She was breathtaking. Perfect. My anger melted. I could not resist her, could not begrudge her that hard-earned meal. After a few minutes I left, trying not to disturb her.

Over the following weeks, I hoped, despite myself, that I was wrong, that our warthog friend hadn’t been the victim. The children and I watched out for her every day. But we never saw her, or her last two piglets, again.


Jessica is a Dutch biologist, conservationist, and nature writer. She fuses her work in conservation and her personal experiences of wildlife and wild places with her passion for words and photography to help connect people with nature. Follow her @WildWordsAuthor on Twitter and Facebook and find her Words from the Wild at:


by Brian Johnstone

It’s the pattern
of a dance,
not slow, slow,

quick, quick, slow;
but slow, slow, slow:
the macro prints

that show the steps
– not feet, but foot
in singular;

not tripping
the light fantastic
but out there

in the dark,
a ritual dance
as if in Balkan style,

a circle of steps
while we humans

slept and slugs
in stately,
mute procession,

turned slime-borne
about each other
in pursuit

of what? – not
the leaving
of this trail for sure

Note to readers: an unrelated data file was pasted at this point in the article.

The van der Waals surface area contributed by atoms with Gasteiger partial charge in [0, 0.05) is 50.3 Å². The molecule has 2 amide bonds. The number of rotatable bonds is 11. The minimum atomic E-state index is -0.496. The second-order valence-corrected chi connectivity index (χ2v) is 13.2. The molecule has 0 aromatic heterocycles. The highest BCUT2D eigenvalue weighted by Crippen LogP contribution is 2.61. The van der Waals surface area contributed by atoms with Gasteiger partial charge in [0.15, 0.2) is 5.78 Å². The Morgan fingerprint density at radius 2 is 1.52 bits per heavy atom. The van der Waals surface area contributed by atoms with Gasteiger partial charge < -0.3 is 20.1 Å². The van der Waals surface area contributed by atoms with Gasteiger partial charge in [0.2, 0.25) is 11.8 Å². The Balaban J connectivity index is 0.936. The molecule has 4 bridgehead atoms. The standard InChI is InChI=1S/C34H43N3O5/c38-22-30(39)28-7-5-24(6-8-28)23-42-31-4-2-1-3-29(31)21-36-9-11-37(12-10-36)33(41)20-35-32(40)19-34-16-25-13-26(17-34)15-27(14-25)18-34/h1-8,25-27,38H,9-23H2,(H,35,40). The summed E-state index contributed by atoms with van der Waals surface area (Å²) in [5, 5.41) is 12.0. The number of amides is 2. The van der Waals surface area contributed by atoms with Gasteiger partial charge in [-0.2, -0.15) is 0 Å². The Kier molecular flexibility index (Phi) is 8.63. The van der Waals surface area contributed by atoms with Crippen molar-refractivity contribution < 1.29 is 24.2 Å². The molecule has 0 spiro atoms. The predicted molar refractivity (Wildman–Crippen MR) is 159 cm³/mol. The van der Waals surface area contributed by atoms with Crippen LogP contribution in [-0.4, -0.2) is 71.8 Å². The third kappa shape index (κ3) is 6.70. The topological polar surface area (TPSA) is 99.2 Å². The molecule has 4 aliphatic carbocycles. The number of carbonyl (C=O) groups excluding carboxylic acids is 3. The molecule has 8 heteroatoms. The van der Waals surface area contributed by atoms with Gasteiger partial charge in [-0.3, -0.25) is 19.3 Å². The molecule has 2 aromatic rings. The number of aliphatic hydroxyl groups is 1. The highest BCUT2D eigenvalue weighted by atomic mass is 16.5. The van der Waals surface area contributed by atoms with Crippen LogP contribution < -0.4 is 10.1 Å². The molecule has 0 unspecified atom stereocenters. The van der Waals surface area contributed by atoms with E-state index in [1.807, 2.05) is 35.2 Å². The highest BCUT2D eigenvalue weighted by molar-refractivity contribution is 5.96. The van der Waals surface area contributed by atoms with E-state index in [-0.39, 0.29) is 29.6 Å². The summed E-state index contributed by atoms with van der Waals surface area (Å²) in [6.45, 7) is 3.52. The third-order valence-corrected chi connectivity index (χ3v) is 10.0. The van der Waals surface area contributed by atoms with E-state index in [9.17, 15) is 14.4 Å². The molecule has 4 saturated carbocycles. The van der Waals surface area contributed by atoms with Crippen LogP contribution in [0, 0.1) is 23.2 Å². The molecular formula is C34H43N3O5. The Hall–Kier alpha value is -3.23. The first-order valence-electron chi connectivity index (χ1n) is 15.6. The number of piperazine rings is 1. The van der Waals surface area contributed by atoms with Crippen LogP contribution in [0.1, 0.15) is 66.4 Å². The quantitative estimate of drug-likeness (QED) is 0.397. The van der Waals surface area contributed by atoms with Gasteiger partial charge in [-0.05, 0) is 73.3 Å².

their signature
in residue
on slabs of stone,

a ring of silver
chanced upon by light
fantastic in its way

of finding out
the veiled and covert
footwork of the night.



Brian Johnstone is a poet, writer and performer whose work has appeared throughout Scotland, elsewhere in the UK, in North America and across Europe. He has published six collections, most recently Dry Stone Work (Arc, 2014). His poems have been translated into over a dozen languages. In 2015 his work was selected to appear on the Poetry Archive website. His memoir Double Exposure was published by Saraband in February 2017. A founder and former Director of StAnza: Scotland’s International Poetry Festival, he has appeared at various poetry festivals, from Macedonia to Nicaragua, and at numerous venues across the UK.